Springtime makes us crazy for fresh veggies, and one of the most exciting things to appear is asparagus. Asparagus spears sometimes have different pigments and give dishes like stir-fry, eggs benedict with hollandaise sauce, and quiche bright, bold colors. Despite seeing them at our local farmers’ market and grocery store, not many of us know the difference between white and green asparagus.
What is white asparagus, and why doesn’t it have any color? What about purple asparagus? Green asparagus is far more familiar to Americans, while white asparagus is more prevalent in European countries.
The purple variety is even more uncommon to Americans. They are sometimes available during their growing season, but most people tend to stick to the green variety.
If you have been dying to know why white spears lack color, this article is for you. Let’s compare white vs green asparagus so that you understand everything there is to know about these delicious spears.
Nutritional Value of Asparagus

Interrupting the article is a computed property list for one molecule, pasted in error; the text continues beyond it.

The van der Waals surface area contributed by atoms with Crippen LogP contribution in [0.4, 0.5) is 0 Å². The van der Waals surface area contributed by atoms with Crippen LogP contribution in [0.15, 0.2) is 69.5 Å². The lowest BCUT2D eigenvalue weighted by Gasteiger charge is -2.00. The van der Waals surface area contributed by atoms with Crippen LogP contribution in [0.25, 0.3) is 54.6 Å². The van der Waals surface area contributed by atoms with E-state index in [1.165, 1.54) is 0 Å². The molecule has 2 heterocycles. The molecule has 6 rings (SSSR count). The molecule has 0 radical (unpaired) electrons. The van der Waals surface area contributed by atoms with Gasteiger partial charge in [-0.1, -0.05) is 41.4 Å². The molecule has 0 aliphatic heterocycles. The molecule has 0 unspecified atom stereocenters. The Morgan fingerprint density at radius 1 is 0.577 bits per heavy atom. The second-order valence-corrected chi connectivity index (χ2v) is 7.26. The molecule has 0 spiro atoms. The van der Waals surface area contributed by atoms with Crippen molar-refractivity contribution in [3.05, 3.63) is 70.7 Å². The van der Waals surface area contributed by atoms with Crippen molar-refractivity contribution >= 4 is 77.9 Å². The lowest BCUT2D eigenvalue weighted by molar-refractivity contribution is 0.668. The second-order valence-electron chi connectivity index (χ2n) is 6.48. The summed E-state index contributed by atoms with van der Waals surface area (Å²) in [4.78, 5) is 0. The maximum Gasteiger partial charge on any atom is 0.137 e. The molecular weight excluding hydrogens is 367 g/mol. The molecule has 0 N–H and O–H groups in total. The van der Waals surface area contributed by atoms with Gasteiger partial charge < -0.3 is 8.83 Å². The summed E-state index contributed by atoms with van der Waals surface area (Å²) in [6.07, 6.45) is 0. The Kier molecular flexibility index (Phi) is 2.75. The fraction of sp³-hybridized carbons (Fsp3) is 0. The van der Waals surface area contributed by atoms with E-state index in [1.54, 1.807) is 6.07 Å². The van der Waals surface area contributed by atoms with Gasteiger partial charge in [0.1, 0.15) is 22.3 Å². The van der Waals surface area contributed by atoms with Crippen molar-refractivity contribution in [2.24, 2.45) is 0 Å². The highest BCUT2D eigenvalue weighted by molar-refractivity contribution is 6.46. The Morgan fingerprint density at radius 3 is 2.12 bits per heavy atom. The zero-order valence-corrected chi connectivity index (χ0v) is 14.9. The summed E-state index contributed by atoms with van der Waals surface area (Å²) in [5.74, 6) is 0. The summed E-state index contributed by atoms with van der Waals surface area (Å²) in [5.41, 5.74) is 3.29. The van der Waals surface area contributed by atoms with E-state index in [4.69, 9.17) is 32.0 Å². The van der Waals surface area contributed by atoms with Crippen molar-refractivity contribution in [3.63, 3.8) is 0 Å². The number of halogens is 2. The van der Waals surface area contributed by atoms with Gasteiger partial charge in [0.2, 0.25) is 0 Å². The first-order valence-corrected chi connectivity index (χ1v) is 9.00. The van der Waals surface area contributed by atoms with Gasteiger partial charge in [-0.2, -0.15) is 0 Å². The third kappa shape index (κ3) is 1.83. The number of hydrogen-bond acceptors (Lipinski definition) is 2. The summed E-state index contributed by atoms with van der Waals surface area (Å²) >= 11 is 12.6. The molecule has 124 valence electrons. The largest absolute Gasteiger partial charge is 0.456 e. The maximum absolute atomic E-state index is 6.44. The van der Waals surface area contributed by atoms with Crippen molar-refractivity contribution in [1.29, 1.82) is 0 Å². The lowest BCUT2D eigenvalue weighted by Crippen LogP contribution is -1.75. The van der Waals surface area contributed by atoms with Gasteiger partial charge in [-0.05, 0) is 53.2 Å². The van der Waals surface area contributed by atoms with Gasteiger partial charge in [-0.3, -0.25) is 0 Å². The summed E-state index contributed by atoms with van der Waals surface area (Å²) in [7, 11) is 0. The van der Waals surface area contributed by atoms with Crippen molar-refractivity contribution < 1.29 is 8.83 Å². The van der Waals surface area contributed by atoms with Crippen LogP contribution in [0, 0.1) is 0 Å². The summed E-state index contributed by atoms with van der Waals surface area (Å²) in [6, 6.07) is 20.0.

Before we dive into the significant comparisons of white vs green asparagus, we wanted to share the benefits that come from eating these crunchy spears.
Green spears are usually thought to be the more nutritious between the green, purple, and white spears. However, they are the same plant and have similar nutritional values.
Regardless of the variety of asparagus you are eating, it all contains potassium, calcium, folic acid, beta-carotene, vitamin B, and vitamin C.
The green kind tends two contain more of these vitamins and minerals than the others, but they are beneficial to your health nonetheless. Green asparagus is also higher in fiber between all the colors, which aids digestion.
The only difference between all the varieties is that purple asparagus spears contain anthocyanins, antioxidants that give them some of their unique colorings. This compound is also found in blueberries, raspberries, turnips, black rice, and more.
How to know if asparagus is bad is virtually the same for both types. Spoiled asparagus is slimy and limp and often has an “off” odor.
What is the Difference between White and Green Asparagus?